They’re really the same effect approached from different directions. To play around with these features, open the Camera app and choose Motion, then either Action pan or Long exposure. In each case you get a short tutorial explaining how the camera mode works.
With the Pixel 6, Google has changed up how the power button on the right-hand side is used, making it a shortcut for the Google Assistant rather than the actual powering on and off of the phone (I guess, technically speaking, it’s not the power button any more).

You don’t have to follow Google’s lead though. If you open Settings, then go to System, Gestures, and Press and hold power button, you can change what this action does. Bear in mind that there are various other ways of launching the Google Assistant, too.
Having a history of your notifications can be really useful if you dismiss something before you’ve properly read it, or if you need to refer back to something you’ve forgotten. This feature is available on the Pixel 6, but you need to turn it on before you can start using it.
From Settings, pick Notifications and then Notification history. You can toggle the feature on or off from here, as well as see a list of recent alerts once the history has been enabled. You can see the app the notification was from, and the built-in preview of it.
One of the best Pixel exclusives Google provides is the Now Playing utility, which identifies songs as they’re played, Shazam-style, without you having to open an app or make a request. With its new Tensor chip, the Pixel 6 should be able to return results very quickly.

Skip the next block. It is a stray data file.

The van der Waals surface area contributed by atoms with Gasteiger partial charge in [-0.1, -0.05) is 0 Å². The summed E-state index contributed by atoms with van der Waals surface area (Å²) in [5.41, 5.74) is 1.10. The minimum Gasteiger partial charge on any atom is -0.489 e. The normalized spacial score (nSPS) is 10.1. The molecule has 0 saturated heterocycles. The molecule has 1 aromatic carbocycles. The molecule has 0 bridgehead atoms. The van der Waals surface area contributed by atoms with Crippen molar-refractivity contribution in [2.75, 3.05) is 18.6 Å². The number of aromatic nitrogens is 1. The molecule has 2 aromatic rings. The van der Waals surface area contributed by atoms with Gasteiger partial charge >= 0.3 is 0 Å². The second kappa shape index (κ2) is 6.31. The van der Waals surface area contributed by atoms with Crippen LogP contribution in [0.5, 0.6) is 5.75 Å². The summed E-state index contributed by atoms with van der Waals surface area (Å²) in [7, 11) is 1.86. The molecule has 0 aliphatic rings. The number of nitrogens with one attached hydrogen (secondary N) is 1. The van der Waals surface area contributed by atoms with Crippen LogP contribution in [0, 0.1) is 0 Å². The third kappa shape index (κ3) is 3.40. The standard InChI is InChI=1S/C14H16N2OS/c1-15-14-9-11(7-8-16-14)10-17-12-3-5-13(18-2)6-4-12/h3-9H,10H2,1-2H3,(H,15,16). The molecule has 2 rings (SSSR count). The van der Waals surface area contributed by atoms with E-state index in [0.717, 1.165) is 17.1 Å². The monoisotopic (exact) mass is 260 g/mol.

To make sure Now Playing is enabled for your Pixel 6, open up Settings and choose Display, Lock screen, and Now playing. You can enable or disable the feature from here, set up Now Playing notifications, and choose whether or not to keep a history of songs.
With Android 12 on the Pixel 6, every security setting and feature is organised into one central Security Hub that you can access by choosing Security from Settings. It covers everything from biometric security logins to the Find My Device tracking feature.
Select Google Play Protect to make sure that recently installed apps have been given the all-clear, or choose Suspicious message alerts to make sure you’re getting warnings about dodgy incoming SMSes. If something untoward happens, there’ll be an alert here.
Auto-rotate lets you enjoy movies and shows in landscape mode while social media apps can switch back to portrait, but your smartphone doesn’t always get it right when it comes to knowing which way you’re holding it.
From Settings on your Pixel 6, choose Display and Auto-rotate screen, and make sure Enable face detection is turned on. The feature utilises the front-facing camera to figure out how you’re looking at your phone and which way up the display should actually be.